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constructed, two or three girls and a squaw crouched in front.
A canoe coming to the shore, the object of our visit was indicated
to us.    T was a young savage, perhaps 25, who had eaten
his father, uncle and aunt.        Journeying from Moose Lake the north-west
with them, the party were hunger stricken,  twas in savage winter
time, the old man died,   his son ate him, and successively
his Uncle and Aunt, after killing them.       I took a close look at
this red-skin cannibal, walking up to him, as he got out of
the canoe.       He had a fleshy, repulsive face, rather indicative
of coarse sensuality than aught else,   as the miner said  he was
a chuckle headed looking fellow.       One of our party bought agates
of him.           Other stories I learn. Among them the one of the
Indians dying by the vengeance of the Great Spirit, (id est cooking
their meat with copper in the boiling vessel,) for visiting the island.   And
another, that the inner mountains, indicated to us, were the
residence of a mighty serpent, 60 feet long, and immortal. That
his cast-skins had been found.                     Off, and away from
Michipicotten s rocky shore. And now our journey draws to
a close.       As the sun sunk below the lake s horizon, with bars
of red glory, rapidly growing dusk in the fast gathering mist,
into which we were steering, I walked to & fro with Hillard,
on the top of the upper deck, and felt sorrowful at heart.
So many pleasant aces to drift off, for evermore!    How well
I seem to know them all.  Another day, and never to meet again.
Luke Xerxes contemplating his army I felt tis a sad thing to
think all this human sympathy and feeling is so finite.
Bed by 11, fellows drinking, tale telling and carousing in the Bar Saloon
Title:Thomas Butler Gunn Diaries, Volume Six: page ninety-eight
Description:Describes meeting a cannibal named Swift Runner on Michipoten Island.
Subject:Cannibalism; Great Lakes (North America); Gunn, Thomas Butler; Hillard, Frank; Native Americans; Sam. Ward (Ship); Swift Runner; Travel
Coverage (City/State):[Ontario, Canada]
Scan Date:2011-02-02


Title:Thomas Butler Gunn Diaries, Volume Six
Description:Includes descriptions of Gunn's writing and drawing work in New York, a visit to the Catskill Mountains, attending the wedding of his friend Charles Damoreau (Brown), a visit to the Crystal Palace in New York, his friend Lotty's difficult marriage to John Whytal, a sailing trip around Lake Superior, a visit to Mackinac Island in Michigan, a visit to Mammoth Cave in Kentucky, and a journey by horseback from Kentucky to Louisiana with friends.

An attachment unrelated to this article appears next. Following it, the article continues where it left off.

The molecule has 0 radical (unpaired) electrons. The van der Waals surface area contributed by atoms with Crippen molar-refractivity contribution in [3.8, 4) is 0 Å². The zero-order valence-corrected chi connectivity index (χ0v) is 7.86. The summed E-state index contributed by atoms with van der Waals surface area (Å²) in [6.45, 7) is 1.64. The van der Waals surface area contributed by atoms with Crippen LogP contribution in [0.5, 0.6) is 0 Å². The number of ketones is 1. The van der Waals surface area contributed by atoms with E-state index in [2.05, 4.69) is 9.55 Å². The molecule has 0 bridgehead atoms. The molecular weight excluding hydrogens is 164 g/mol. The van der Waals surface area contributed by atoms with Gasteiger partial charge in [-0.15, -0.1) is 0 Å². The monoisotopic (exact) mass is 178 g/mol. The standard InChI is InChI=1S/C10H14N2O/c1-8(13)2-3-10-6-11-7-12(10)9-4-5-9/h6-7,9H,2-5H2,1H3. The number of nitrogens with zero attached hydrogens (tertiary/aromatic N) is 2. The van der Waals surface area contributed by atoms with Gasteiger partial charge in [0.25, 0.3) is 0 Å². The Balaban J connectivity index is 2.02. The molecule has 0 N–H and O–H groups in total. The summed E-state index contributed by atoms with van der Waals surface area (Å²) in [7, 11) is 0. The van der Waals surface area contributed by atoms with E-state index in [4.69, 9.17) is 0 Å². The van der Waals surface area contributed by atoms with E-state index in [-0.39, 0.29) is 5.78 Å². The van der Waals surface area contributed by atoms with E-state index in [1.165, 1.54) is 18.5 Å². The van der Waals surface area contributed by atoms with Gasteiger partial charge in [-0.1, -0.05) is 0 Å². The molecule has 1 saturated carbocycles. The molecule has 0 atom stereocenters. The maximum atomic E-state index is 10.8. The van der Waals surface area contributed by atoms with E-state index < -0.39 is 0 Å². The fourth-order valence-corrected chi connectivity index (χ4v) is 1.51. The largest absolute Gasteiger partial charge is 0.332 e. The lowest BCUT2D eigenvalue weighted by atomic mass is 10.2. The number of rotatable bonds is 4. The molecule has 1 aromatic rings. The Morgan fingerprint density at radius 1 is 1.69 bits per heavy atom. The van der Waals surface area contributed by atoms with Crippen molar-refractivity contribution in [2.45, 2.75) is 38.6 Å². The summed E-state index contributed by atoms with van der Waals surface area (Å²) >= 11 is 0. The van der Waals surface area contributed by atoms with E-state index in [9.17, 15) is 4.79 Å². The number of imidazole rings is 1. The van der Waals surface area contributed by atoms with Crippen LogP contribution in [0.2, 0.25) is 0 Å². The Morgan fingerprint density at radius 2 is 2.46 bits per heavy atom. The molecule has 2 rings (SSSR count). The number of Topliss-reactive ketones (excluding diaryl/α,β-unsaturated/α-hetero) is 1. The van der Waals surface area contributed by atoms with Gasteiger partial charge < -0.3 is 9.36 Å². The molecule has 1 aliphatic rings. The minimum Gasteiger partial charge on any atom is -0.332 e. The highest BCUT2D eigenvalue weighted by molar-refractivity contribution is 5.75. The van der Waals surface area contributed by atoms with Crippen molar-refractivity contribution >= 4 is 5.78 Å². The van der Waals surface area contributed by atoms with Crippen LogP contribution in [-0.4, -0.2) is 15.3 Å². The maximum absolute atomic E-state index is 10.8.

Subject:African Americans; Gunn, Thomas Butler; Marriage; Native Americans; Publishers and publishing; Slavery; Travel; Women
Coverage (City/State):New York, New York; Michigan; Wisconsin; Ohio; Kentucky; Mississippi; Alabama; Louisiana
Note:Thomas Butler Gunn was born February 15, 1826, in Banbury, England, and came to New York in 1849. During the Civil War he worked as a correspondent for the New York Tribune and the New York Evening Post. He returned to England in 1863, and died in Birmingham in April 1903. The collection includes twenty-one volumes of his diaries, including newspaper clippings, letters, photographs, sketches, and various other items inserted by Gunn. Diary entries date from July 7, 1849, to April 7, 1863, and include his experiences with the New York publishing and literary world, his descriptions of boarding houses, his travels throughout the United States, and his experiences traveling with the Federal army as a Civil War correspondent.
Publisher:Missouri History Museum
Rights:Copyright 2011 Missouri History Museum.
Source:Page images, transcriptions, and metadata of the Thomas Butler Gunn diaries have been provided by the Missouri History Museum.